Friday, March 20, 2009

Videojournalism at SXSW: inherit the media earth

Something's going on...

It's not what you think its is, because you can gather as much notes as possible, wield your pen like a sword in battle at Hastings, rubber neck at the design artisans whose work yield no formula for you to translate. But you have to let go

Something's going on.

When the day wraps you'll stand alone, gazing onto the streets and people below you.

You're tired. You can't quite figure it out. Will you be one of the new video-architects that will inherit the earth?

Everyone's doing video and if they aren't they could easily do so. Talk Video is cheap. So you're thinking how do I do it and do it differently.

Run to get creative- David checks out the morning landscape of Austin Texas

Dan Willis, an engaging entertaining speaker opened SXSW with his caveat: Birth of a Nation, DW Griffiths racist yet breakthrough movie that would inform many others of thinking scale, going creative, breaking away from the conformity of traditional structures.

It's a wonderful observation, and ascribes to a value of film making which Hollywood would later dine on in excess and still does: DO EPIC S**T.

Yet there are other examples, many. One of my favourites is Melies' Le Voyage dans la Lune in 1902.

What you have to recall about this time is cinema, the birth of the moving photographic image is new. There is no precedent.

Lumiere [ the inventor of film-cinema] as expressed by countless studies sees no artistic value in this medium: "Film" he says "is nothing more than scientific curiosity".

George Melies 15 years on from Lumiere's first "curiosities" produces a film of fantasy. It's never been done.

Video architect web journalists

The video-architects of today are themselves setting new courses, defining a semiotic game theory behind this new comms-art which is growing online.

The true scale has no where near materialised yet. The web I have said in previous posts, and you know is only a teenager and if you're grappling for the turgid sense of change, I'd advise you watch my colleague Mark's 1994 short news feature on Newspapers and the web.

Clay Shirky on innovations in publishing at SXSW.

Just as the mobile phone will soon change beyond recognition. Its ergonomics and design is at present superfluous around the contours of our face, video on the web - a 3d spatial grid will change.

There is nothing intrinsically technically beyond wonderment about video. Every one's doing it; the illusion about its intellectual execution held fastened for decades has been shattered.

It is the "Fish and Chips", the "Pasta Bologneses", the "Pap and Chicken" of electronic communications.

When 19th Century Art under the auspices of Academy Le Baux were forced to moved away from classical metering, chiefly through the new impressionists, it was the dawn of the wondrous and exciting modernism.

This glimpses the new tear in the sky. The language of the new medium will likely emerge as bold as those that have trod this path before us. And they too will be ridiculed. "But this is not news@!£"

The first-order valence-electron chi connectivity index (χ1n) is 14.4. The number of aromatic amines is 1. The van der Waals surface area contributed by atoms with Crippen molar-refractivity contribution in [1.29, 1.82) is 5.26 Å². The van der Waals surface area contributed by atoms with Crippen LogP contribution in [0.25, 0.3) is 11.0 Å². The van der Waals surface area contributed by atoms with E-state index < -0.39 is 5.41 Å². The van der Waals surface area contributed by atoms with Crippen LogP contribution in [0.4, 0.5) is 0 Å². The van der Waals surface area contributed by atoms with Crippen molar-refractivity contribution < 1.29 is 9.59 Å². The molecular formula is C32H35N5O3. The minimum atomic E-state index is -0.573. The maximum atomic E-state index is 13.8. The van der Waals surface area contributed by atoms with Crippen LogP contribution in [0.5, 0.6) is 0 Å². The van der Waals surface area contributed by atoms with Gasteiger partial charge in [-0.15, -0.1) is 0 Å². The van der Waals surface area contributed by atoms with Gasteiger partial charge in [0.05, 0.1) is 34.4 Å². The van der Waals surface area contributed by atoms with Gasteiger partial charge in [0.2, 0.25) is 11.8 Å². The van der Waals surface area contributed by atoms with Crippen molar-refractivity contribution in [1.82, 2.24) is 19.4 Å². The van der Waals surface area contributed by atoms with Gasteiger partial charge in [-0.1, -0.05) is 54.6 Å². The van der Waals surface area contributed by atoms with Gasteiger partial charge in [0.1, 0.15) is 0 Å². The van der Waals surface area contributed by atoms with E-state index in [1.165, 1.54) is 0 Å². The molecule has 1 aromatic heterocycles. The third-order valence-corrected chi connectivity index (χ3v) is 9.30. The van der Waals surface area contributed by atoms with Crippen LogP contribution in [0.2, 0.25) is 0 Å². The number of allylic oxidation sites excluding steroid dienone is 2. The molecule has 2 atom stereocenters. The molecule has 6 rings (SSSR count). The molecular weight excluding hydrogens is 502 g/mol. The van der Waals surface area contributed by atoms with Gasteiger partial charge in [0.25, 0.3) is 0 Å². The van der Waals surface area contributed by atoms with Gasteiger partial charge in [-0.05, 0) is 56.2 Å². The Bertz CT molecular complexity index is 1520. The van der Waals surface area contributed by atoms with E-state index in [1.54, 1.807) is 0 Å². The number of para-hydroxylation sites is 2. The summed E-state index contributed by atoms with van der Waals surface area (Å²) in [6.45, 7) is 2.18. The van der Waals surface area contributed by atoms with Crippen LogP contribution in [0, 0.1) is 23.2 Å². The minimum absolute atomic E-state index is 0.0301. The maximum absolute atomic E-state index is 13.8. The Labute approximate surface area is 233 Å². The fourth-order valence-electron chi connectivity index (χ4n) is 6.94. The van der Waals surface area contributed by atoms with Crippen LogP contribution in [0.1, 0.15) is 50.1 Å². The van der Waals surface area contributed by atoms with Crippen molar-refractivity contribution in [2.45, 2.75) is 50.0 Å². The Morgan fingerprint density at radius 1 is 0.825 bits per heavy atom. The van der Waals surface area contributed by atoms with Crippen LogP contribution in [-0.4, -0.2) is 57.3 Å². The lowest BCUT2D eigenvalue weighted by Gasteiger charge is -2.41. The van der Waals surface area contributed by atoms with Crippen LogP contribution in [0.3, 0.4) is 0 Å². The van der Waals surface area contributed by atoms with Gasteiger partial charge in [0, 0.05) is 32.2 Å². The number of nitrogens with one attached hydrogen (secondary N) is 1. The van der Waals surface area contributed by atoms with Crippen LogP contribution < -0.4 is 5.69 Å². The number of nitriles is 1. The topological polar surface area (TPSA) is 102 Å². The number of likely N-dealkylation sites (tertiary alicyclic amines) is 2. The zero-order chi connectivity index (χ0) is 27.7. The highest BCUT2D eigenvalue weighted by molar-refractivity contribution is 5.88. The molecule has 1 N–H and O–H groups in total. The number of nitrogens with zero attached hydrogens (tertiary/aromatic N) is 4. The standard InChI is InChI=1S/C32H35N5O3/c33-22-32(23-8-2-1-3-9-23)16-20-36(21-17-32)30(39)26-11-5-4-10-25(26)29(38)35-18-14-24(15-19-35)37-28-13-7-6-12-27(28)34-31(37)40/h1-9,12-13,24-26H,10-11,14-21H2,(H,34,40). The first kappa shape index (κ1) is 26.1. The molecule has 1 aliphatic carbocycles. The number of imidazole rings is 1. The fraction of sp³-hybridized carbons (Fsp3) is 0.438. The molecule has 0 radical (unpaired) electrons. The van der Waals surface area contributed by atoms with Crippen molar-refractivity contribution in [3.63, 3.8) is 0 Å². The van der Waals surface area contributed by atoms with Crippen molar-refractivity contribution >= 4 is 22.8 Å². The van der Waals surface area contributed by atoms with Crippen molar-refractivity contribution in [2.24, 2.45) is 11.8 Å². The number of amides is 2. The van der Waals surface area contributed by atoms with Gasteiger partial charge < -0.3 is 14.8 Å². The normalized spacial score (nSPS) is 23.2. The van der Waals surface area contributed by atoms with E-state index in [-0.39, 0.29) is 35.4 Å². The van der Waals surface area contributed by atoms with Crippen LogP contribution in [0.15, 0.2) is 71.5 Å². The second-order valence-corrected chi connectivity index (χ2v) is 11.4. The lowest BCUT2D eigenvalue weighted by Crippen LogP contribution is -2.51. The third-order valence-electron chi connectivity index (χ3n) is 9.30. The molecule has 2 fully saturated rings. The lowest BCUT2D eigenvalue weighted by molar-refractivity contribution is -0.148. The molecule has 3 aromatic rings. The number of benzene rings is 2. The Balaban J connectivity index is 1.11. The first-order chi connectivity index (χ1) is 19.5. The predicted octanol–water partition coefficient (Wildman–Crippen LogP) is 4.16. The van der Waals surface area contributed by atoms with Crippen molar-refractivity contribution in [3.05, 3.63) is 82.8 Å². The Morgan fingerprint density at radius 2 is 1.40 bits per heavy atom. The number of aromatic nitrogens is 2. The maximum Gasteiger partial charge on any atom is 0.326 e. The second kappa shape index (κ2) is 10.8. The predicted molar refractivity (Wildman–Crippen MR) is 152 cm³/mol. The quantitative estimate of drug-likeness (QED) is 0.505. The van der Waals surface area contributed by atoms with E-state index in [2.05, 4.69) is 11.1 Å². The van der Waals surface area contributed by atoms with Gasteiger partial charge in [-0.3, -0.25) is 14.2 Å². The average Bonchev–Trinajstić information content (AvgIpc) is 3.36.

In cinema, the greats e.g. Kubrik treated their craft like the golden fleece. It wasn't enough just to think ambitious, to direct a scene, but to comprehend the medium's 'architecture'. Kubrik understood films malleability as did Hitchcock whose Pleasure Garden circa 1925 and the Lodger which follows lay the foundation for his later opus.

Space, dimension, the image-sentence informed, albeit sometimes subtly the deep recesses of what might be called "Kantian beauty".

We're drawn to an aesthetic. It does not trump all, for style over substance is unforgivable.

Celebrity pap over intrinsic inherent values feeds banality.

The question-statement I posed to an engaging and warm audience at SXSW, the question posed to the pragmatist futurists Henry Jenkins returned an answer that urges us to look at the whole product.

Visionary Henry Jenkins being interviewed by me [David] about transmedia.

In essence DO EPIC S**T

Hollywood's since upped its game in a bid to return costs and profit. De facto it's been playing with its form. The few blockbusters subsidy the loss making experiments it unveils to stay relevant in our times.

Videojournalism has some way to go yet, but we won't get there by aping past forms, by feeling smug at what was once, by assuming it it aint broke why fix it.

We'll get there by innovations, alchemy, of jumping of the edge: as an applied chemist I have some inkling from the evenings spent in labs trying to shape a substrate to match a chemical formula and failing.

But failure was one step away from transitory success. Transitory, because today what is relevant has no guarantees for its future.

The alchemists of the video age are out there. Channel One's defunct broken model, I told delegates at IM VideoJournalism presents an interesting spring board for a new generation.

"Come to the edge. He said. They said. "We are afraid". "Come to the edge". He said. They Came. "He pushed them and they flew"

Guillaume Apollinaire

The video feature Epic Mania from SXSW will be published soon.. [ I hope!]

David Dunkley Gyimah presented IM Videojournalism at SXSW from presenting at WeMedia where his work was cited for Elevating multimedia narrative through tireless experiments that push MM to a higher standard. He was a 2009 RTS and International Video Journalism Awards juror. More on david here